Before I write this evening, I would like to point out what is going on with Horsehead Holdings [ZINCQ]. There was an article in the New York Times on it recently. It’s an interesting situation where an equity committee exists in a bankruptcy, largely because the management team looks like it is not trying to maximize the value of the bankruptcy estate, but is perhaps instead trying to sell the company off to creditors cheaply in an effort to receive a benefit later from the new owners. Worth a look, because if the equity committee wins, it will be unusual, and if the debtors win, it very well may take value that legitimately belonged to the equity.
That said, I don’t have a strong opinion because I don’t have enough data. But I will be watching.
I received a letter from a reader yesterday on a related topic from my most recent article. Here it is:
First of all, it’s nice to find you (and Ed Yardeni and Mohamed El-Erian) working when most analysts seem to be at the beach. That said, a question:
In early ’09, as you will recall, the big banks were begging for relief from mark-to-market accounting for their holdings of mortgage-backed securities, on the grounds that these securities weren’t trading at all.
“Ridiculous!” said Jeremy Grantham. “Put 2 percent of your holding out to auction and you will learn its market value quick enough.”
At the time, I thought Grantham had a fair point. Now I’m not so sure.
What was your view on that issue? John Hussman has said repeatedly that it was the FASB’s relaxation of the mark-to-market rules that set off the dramatic resurgence in stock prices that we have seen (and which he deplores).
Was the FASB’s change of policy warranted, under the circumstances?
And should the mark-to-market rule now be restored?
Here was my reply:
I wrote a lot about this at the time. I remain in favor of mark-to-market accounting. The companies that got into trouble from the effects of mark-to-market accounting had engaged in sloppy risk management practices, and got caught with their pants down.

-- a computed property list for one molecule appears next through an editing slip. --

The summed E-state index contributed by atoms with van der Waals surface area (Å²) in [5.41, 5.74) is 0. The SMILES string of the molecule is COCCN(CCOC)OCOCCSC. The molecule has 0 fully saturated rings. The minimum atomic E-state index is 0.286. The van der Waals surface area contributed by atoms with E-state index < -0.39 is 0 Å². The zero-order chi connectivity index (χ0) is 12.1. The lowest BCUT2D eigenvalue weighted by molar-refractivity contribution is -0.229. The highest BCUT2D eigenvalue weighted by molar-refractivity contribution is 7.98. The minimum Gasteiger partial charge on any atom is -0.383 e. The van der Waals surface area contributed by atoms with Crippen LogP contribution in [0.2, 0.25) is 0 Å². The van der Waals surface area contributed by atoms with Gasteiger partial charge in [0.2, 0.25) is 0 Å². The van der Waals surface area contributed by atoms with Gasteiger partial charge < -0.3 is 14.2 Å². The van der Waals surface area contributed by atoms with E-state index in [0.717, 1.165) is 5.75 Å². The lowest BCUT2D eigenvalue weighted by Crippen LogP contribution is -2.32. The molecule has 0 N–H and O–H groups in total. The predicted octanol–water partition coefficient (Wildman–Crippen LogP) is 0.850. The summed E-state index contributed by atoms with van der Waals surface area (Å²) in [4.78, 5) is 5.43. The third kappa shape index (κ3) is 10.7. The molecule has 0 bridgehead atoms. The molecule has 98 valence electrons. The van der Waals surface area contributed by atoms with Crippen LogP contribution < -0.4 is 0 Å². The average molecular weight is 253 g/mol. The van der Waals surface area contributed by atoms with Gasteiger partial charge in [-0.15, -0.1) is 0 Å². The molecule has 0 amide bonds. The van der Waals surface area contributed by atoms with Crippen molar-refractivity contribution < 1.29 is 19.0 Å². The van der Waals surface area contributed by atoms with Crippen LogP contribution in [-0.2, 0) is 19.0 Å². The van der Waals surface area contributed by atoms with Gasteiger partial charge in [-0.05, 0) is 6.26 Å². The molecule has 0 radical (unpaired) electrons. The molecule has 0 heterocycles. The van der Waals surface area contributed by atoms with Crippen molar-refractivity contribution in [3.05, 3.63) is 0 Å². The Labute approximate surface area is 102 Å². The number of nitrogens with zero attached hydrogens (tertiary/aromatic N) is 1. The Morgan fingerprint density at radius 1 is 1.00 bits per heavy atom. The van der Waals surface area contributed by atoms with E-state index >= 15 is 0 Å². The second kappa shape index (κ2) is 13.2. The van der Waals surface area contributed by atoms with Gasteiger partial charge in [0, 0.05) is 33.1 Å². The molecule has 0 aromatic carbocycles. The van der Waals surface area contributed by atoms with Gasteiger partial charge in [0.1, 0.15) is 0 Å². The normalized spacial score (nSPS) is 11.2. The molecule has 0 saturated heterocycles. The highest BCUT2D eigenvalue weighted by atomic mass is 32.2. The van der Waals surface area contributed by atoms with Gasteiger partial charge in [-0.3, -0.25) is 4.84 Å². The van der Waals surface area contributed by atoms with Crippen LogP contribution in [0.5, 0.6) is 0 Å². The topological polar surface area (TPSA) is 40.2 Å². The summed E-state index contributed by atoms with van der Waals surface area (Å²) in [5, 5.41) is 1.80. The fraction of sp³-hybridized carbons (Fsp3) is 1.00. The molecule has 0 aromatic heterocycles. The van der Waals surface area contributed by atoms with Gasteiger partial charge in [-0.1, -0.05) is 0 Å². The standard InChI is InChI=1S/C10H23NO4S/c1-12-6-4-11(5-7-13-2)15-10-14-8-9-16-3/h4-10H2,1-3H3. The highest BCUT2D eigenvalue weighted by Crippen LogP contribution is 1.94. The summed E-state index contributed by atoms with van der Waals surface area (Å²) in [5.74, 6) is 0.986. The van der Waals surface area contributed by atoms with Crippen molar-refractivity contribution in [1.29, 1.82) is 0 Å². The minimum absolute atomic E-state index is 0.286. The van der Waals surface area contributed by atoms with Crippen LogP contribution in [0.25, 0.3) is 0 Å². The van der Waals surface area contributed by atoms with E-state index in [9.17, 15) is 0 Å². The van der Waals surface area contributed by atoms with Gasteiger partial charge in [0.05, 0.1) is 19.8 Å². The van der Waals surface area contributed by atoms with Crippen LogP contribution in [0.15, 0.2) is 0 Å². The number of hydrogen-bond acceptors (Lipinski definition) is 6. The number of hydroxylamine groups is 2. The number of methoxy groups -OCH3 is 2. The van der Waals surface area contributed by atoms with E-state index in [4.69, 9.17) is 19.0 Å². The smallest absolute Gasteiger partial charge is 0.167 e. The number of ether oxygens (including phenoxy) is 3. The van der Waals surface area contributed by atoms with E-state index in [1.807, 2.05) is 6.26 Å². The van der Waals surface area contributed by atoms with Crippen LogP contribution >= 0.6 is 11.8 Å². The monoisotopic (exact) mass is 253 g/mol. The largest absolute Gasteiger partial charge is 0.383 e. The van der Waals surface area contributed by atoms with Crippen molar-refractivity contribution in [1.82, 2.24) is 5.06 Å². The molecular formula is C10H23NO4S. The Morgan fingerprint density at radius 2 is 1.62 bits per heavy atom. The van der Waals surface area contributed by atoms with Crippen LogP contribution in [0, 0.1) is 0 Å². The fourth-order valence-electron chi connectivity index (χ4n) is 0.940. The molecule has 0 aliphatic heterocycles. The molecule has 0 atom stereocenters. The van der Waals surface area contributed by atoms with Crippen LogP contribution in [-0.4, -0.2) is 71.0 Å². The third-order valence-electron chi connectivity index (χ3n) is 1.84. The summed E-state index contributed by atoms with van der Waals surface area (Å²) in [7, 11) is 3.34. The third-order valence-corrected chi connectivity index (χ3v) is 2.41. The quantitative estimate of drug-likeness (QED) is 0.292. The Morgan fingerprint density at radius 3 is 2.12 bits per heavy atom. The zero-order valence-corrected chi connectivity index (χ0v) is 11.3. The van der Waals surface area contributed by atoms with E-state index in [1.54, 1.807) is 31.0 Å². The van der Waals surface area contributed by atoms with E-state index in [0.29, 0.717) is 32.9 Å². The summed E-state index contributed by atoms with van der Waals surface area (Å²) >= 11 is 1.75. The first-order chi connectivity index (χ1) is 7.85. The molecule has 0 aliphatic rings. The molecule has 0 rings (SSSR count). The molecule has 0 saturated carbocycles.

The difficulty that most of the complaining companies had was a mix of liquid liabilities requiring prompt payment, and relatively illiquid assets that would be difficult to sell. It was the classic asset-liability mismatch — long illiquid assets financed by short liquid liabilities. Looks like genius during the bull phase. Toxic during the bear phase.
On Grantham’s comments: my comments Saturday night are pertinent here for two reasons — anyone selling illiquid CDO tranches, subordinated mortgage bonds, etc., immediately prior to the crisis would find two things: 1) the bids were non-existent or really poor, and 2) if the trade did take place, it would be at levels that reset the pricing grid for that area of the market a LOT lower, leaving the remaining securities looking worse, and a diminution of GAAP equity.
(As an aside, the diminution of GAAP equity might affect the ability to do secondary IPOs of stock at attractive prices, but in itself it did not affect solvency of most financial firms, because statutory accounting allowed for investments to held at amortized cost. As such the firms could be economically insolvent, but not regulatorily insolvent unless they ran out of cash, or their short-term lending lines of credit got pulled.)
Anyway, this piece is a summary of my thoughts, and provides links to other things I wrote during that era: Fair Value Accounting — It Is What It Is
The regulators were pretty lenient with most of the companies involved — the creditors weren’t. They enforced margin agreements, and pulled discretionary credit lines.
I’m not of Hussman’s opinion that relaxation of the mark-to-market rules had ANY effect on stock prices. In general, GAAP accounting rules don’t affect stock prices, because they don’t affect free cash flow, unless the GAAP rules are embedded in credit covenants. Statutory accounting does affect free cash flow, and can affect the prices of stocks.
Those are my opinions, for what they are worth.